Lansing, MI— Last summer’s water crisis in Lake Erie still ripples in today's headlines. Fed by farm runoff, the toxic algal bloom that poisoned Toledo's water for two days inspired the recent announcement of the USDA’s $370 million Regional Conservation Partnership Program to help prevent waste and fertilizer runoff in Michigan and other states.  It also motivated  citizens’ groups and environmental advocates to push the Michigan Department of Environmental Quality at its Jan. 21 meeting to toughen regulations in the state's water pollution permit for concentrated animal feeding operations (CAFOs), which is currently under review.

Lake Erie’s health will also underscore everything discussed at Farming Our Future: The Forces and Faces of 21st Century Agriculture, a groundbreaking conference  March  9 at Michigan State University during MSU’s historic Agriculture and Natural Resources Week.  Presented by the sustainable agriculture Less=More Coalition, Farming Our Future will channel diverse national, regional and local conversations about the environmental, economic and social impacts of modern agriculture into a comprehensive forum to facilitate joint efforts to build a better food system.  It will explore the political, legal, and historical forces that shape farming in Michigan today and how to chart a path to a more sustainable food system.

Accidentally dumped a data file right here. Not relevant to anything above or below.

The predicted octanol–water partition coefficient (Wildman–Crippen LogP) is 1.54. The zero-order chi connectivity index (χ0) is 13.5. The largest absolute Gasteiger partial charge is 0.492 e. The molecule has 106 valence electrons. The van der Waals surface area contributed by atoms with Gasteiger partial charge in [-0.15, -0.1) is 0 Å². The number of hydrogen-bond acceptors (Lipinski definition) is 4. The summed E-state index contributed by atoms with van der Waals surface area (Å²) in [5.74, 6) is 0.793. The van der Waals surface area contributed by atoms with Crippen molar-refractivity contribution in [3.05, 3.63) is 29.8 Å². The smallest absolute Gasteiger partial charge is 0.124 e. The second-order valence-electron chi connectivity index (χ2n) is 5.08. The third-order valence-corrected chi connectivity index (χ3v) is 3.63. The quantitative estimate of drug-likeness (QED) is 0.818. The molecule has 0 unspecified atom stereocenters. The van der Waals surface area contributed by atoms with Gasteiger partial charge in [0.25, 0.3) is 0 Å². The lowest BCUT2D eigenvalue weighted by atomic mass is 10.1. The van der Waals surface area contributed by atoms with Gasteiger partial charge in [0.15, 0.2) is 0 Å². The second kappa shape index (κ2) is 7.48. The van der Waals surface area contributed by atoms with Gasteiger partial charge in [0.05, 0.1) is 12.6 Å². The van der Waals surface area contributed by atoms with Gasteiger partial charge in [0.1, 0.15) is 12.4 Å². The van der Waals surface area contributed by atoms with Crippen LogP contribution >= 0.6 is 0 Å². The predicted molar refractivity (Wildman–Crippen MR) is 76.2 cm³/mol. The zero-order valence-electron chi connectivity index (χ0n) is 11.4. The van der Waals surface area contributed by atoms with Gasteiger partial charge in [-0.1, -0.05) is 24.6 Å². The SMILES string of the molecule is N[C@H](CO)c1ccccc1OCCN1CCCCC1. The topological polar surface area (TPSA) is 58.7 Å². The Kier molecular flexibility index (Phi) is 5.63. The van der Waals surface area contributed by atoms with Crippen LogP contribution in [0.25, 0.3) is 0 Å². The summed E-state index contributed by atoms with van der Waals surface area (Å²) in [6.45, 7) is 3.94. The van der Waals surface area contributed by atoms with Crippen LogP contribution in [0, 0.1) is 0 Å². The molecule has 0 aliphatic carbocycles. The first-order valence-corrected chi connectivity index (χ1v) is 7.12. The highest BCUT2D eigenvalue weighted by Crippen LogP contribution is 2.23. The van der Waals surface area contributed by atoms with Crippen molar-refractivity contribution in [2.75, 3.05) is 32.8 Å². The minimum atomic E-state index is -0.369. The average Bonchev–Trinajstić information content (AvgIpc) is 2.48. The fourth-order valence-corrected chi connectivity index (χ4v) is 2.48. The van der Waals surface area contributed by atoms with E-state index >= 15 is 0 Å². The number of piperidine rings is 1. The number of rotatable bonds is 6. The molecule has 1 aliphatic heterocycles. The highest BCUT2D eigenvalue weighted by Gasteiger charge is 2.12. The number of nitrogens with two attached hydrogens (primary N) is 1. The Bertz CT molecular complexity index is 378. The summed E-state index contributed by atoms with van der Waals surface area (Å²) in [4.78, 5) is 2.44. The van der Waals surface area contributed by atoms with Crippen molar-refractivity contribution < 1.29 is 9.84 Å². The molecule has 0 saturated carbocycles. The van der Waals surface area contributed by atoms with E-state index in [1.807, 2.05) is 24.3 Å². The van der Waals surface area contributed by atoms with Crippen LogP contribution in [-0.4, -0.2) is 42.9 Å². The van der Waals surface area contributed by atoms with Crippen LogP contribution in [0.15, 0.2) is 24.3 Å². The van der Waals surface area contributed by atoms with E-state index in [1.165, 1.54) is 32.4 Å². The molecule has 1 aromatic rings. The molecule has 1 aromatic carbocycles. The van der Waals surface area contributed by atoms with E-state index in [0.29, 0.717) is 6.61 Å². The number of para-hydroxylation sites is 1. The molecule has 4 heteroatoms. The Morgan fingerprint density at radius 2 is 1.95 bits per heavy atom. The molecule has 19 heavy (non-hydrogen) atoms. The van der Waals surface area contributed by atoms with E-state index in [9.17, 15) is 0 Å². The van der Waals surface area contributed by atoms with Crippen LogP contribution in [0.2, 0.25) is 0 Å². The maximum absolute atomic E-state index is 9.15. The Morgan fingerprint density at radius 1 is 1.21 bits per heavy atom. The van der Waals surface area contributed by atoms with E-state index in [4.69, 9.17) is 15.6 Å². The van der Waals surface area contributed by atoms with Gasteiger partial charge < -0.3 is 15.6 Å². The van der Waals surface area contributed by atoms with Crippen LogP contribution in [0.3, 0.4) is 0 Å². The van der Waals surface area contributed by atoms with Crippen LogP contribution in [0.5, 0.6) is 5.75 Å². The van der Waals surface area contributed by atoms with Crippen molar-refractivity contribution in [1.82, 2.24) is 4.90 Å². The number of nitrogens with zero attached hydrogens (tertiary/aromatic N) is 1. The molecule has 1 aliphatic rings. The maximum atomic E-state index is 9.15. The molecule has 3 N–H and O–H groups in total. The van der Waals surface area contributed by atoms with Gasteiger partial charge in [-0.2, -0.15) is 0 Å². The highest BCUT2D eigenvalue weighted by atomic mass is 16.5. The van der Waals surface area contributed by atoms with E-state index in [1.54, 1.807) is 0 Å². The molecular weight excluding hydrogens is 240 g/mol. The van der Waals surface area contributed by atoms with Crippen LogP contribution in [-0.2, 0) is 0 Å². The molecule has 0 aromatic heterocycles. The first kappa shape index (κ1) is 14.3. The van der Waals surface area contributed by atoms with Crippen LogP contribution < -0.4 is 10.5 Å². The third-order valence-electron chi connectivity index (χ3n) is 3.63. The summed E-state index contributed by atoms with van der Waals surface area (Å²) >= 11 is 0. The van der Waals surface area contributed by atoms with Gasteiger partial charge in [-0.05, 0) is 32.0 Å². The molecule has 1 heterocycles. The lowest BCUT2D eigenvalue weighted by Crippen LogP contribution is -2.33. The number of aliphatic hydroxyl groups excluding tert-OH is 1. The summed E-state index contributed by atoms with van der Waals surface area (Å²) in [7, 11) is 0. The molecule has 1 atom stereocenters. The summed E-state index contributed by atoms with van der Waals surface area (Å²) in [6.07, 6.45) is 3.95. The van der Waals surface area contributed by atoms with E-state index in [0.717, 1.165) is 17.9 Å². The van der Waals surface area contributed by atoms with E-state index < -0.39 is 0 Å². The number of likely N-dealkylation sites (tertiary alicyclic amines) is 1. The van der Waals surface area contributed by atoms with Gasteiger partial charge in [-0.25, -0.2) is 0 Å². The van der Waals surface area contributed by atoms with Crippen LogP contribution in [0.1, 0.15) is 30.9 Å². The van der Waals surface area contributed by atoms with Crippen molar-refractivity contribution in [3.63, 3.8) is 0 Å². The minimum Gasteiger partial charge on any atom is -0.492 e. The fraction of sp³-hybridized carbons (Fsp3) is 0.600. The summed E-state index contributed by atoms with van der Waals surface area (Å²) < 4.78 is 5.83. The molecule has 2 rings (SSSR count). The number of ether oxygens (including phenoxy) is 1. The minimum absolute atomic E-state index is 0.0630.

The conference will feature keynote addresses by Tim Gibbons, communications director of the Missouri Rural Crisis Center, and Danielle Nierenberg, president of Food Tank in Chicago, and will bring together agricultural policy and legal experts, farmers, consumers and researchers in two panel discussions including:

·         Dr. M. Jahi Chappell, director of agroecology and agriculture policy at the Institute for Agriculture and Trade Policy
·         Pete Kennedy, president of the Farm-toConsumer Legal Defense Fund
·         Phil Howard, an associate professor in Michigan State University’s Department of Community Sustainability
·         Joe Maxwell, a hog farmer and vice president of outreach & engagement at The Humane Society of the United States
·         Michelle Jackson, a fourthgeneration African American urban farmer in Detroit
·         Michael Vanderbrug, a sustainable farmer and agricultural operations director in the community outreach department of the YMCA of Greater Grand Rapids.